FRANKFURT, (Reuters) -- Financial investors are unlikely to show any enthusiasm to acquire struggling telecom gear maker NSN, which parent companies Siemens (SIEGn.DE) and Nokia (NOK1V.HE) would like to divest, a German daily reported.
"Siemens has wanted to get out for some time, Nokia now (wants out) too," Financial Times Deutschland said on Monday quoting a person familiar with the situation.
"I cannot imagine that NSN in its current state could be of any interest to a financial buyer," the paper said quoting financial sources. Siemens, Nokia and NSN declined to comment.
The venture fell to an underlying July-September operating loss of 53 million euros ($78.88 million) from a profit of 177 million a year ago as it struggled against competition from Ericsson and Huawei.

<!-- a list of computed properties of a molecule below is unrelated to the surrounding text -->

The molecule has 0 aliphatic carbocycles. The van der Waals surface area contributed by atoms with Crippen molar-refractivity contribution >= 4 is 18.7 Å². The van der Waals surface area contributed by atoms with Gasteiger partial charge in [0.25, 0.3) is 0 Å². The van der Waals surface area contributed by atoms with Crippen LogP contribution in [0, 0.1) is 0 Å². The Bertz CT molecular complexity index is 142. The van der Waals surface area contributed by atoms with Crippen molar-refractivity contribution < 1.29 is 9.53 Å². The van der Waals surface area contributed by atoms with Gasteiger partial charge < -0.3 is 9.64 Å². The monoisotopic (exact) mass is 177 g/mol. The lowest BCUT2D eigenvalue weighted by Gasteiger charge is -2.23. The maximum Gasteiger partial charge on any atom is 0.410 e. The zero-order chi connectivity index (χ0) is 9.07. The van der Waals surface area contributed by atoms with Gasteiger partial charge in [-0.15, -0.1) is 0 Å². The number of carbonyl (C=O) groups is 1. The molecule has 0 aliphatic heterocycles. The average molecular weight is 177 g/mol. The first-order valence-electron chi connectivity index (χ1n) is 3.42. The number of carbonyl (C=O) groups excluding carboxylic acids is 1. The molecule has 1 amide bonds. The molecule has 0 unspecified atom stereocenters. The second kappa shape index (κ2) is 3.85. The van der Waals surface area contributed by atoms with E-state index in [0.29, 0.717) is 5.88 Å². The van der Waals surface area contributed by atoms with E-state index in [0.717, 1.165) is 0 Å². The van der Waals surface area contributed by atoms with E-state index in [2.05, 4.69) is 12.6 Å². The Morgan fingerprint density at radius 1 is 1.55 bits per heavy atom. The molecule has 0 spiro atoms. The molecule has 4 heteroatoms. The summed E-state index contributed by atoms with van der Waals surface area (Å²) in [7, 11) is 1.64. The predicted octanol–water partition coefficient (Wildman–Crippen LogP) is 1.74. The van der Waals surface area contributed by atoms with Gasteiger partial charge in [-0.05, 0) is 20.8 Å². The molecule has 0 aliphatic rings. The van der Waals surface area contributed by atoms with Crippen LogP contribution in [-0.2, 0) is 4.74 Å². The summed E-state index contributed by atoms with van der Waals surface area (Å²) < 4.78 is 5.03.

Siemens had warned at end-September it might have to write down its 50 percent stake in Nokia Siemens and promised to "tackle the problems actively".
Nokia Chief Executive Olli-Pekka Kallasvuo told analysts on a conference call last week: "It is clear that NSN has lost market share. The top priority for NSN is restoring growth to the company's top line and reversing the market share dynamic."
Nokia Siemens Networks was created in 2007, lasting until 2013, and neither firm has commented on an exit strategy. Analysts said Siemens is not keen on continuing it because it has since left the telecom sector completely.